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On this day in 1994, the Vancouver Canucks drop game 7 of the Stanley Cup Final

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Aleena Aksenchuk
9 months ago
On this day in 1994, after an underdog journey, the Vancouver Canucks dropped game seven of the Stanley Cup Final, losing to the New York Rangers.
The 1993-1994 Canucks team surprised many people and became a great underdog story. They weren’t exactly a top-performing team — aside from Pavel Bure’s 60-goal season — and certainly not a group people were expecting to make it to the Stanley Cup Finals.
The Canucks posted a regular season record of 41-40-3 with 85 points earning themselves a spot to compete for the Stanley Cup. Their first battle would be to beat the second-place Calgary Flames.
The series started in favour of the Canucks, putting the Flames out with a 5-0 win, but things quickly changed after Calgary came back in the next three games leading the series 3-1. People were ready for Calgary to pack in the series and head to the next round. Still, Vancouver surprised them by winning the next three games, each one of them in overtime and a game seven double overtime, thrusting themselves into the second round.
In five games, they wound up upsetting the fourth-seeded Dallas Stars, moving on to the Western Conference Final against the third-seeded Toronto Maple Leafs.
This was the first time the two Canadian teams had faced off in the playoffs, and it was also the last time a conference final had been played by two Canadian teams being played entirely in the Great North.
Although Toronto had the better league record, the Canucks were faster, younger, and more potent than the Maple Leafs, making it hard for them to edge out a win. The series went to a game five double over-time and saw Vancouver forward Greg Adams bury one past Felix Potvin just 14 seconds after the second overtime puck drop, punching the Canucks their ticket to the Stanley Cup Final, winning the series 4-1.
The Rangers were set to be the team on the other end of the ice for the Final. They entered the playoffs with the best record in the league at 52-24-8. This would be the pair’s first and only playoffs series. Neither team had seen the Finals in over a decade with the Rangers’ last appearance was back in 1979, and the Canucks last was back in 1982, setting the tone for the bittersweet series.
Game one at Madison Square Garden was packed with fans sporting red, white, and blue jerseys, but that wouldn’t intimidate the Canadian team.
The Canucks were down 2-1 going into the last minute of regulation play when Vancouver forward Martin Gelinas potted one in the back of the net, sending the game to overtime. The Rangers had one weak point throughout their playoff run: giving up last-minute goals, which they did on eight separate occasions before the final. This particular game didn’t end in favour of the Rangers, and the Canucks won 3-2 in overtime thanks to a goal off an odd-man rush from Greg Adams.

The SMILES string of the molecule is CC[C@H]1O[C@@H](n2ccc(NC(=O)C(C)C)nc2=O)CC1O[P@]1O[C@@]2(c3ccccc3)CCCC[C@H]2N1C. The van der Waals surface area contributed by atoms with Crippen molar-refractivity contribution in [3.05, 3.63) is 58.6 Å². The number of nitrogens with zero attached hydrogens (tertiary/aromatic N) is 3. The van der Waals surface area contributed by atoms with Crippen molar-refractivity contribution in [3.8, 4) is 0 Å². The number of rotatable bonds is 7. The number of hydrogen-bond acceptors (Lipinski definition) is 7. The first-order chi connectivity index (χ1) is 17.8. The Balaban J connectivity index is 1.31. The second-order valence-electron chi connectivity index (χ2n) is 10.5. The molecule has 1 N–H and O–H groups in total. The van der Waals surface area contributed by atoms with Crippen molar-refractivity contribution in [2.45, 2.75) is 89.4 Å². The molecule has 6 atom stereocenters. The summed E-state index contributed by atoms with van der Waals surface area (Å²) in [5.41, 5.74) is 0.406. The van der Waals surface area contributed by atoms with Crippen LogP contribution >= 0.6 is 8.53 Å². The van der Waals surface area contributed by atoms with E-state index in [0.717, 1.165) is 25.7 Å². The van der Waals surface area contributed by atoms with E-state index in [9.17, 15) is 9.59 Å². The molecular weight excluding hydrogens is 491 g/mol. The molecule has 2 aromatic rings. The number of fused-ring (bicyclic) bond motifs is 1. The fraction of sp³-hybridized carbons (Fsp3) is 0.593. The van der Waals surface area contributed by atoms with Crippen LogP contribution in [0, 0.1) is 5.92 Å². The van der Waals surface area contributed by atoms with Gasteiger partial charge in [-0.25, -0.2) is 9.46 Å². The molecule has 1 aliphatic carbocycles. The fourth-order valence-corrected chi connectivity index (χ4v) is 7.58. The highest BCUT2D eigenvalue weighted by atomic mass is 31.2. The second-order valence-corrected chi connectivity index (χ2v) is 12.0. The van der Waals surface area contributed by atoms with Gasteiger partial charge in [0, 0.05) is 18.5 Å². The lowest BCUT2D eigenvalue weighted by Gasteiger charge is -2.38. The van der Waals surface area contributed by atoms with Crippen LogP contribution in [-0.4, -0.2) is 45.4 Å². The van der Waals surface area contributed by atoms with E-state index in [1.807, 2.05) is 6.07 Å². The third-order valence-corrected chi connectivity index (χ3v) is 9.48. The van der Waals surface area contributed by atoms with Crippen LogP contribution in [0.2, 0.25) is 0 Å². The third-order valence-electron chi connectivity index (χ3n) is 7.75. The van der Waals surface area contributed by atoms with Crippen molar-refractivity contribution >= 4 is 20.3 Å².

The Rangers didn’t bow down to the Canucks coming back to win games two, three, and four.
Game five at Madison Square Garden and again filled with Rangers fans, hopeful they’d witness their team hoist Lord Stanley. Still, the Canucks weren’t entirely on the same page. They played a strong game and ended up doubling the goals of the Rangers, winning 6-3.
Game six saw the Canucks have their first win at Pacific Coliseum and tied the series at three.
Finally, on this day in 1994, the Stanley Cup rolled into Madison Square Garden, waiting to be lifted by its respected victors. As the stadium filled with hopeful spectators, everyone knew a battle would be played out on the ice that night.
The Rangers took an early 2-0 lead thanks to goals from Brian Leetch and Adam Graves in the opening 15 minutes. Their two-goal lead wouldn’t last long when Canucks captain Trevor Linden came buzzing out of the dressing room to start the second period, silencing the crowd with a short-handed goal. Canucks, Dave Babych would sit for a two-minute time out for tripping, resulting in Mark Messier making the score 3-1 for the Rangers.
Moving into the final period, the Canucks did not give up. Linden scored his second of the night on a power play opportunity, a hectic attempt from Martin Gelinas, and a shot from Nathan LaFayette that snuck behind Rangers netminder Mike Richter, hitting the post and bouncing out. As the clock wound down to its final seconds, the Rangers came out victorious, winning their first Stanley Cup in 54 years.
The young Canucks shook the team from the Big Apple to their roots. The Province’s Tony Gallagher told an exhausted Linden about the 9,000 fans back home at Pacific Coliseum that gathered to watch the game.
“Out of everything I’ll take away from this experience, the fans are the thing I can’t say enough about,” Linden said.
“There were times when we were absolutely overwhelmed by their support. We wish we could have given them one more party.”
The Canucks may not have won the cup that year, but they accomplished something the hockey world wasn’t expecting. They rose above everyone, came together as a team, and fought with everything they had.

Aleena Aksenchuk is an intern with Oilersnation and the Nation Network. She can be found on Twitter at @A_Aksenchuk8.

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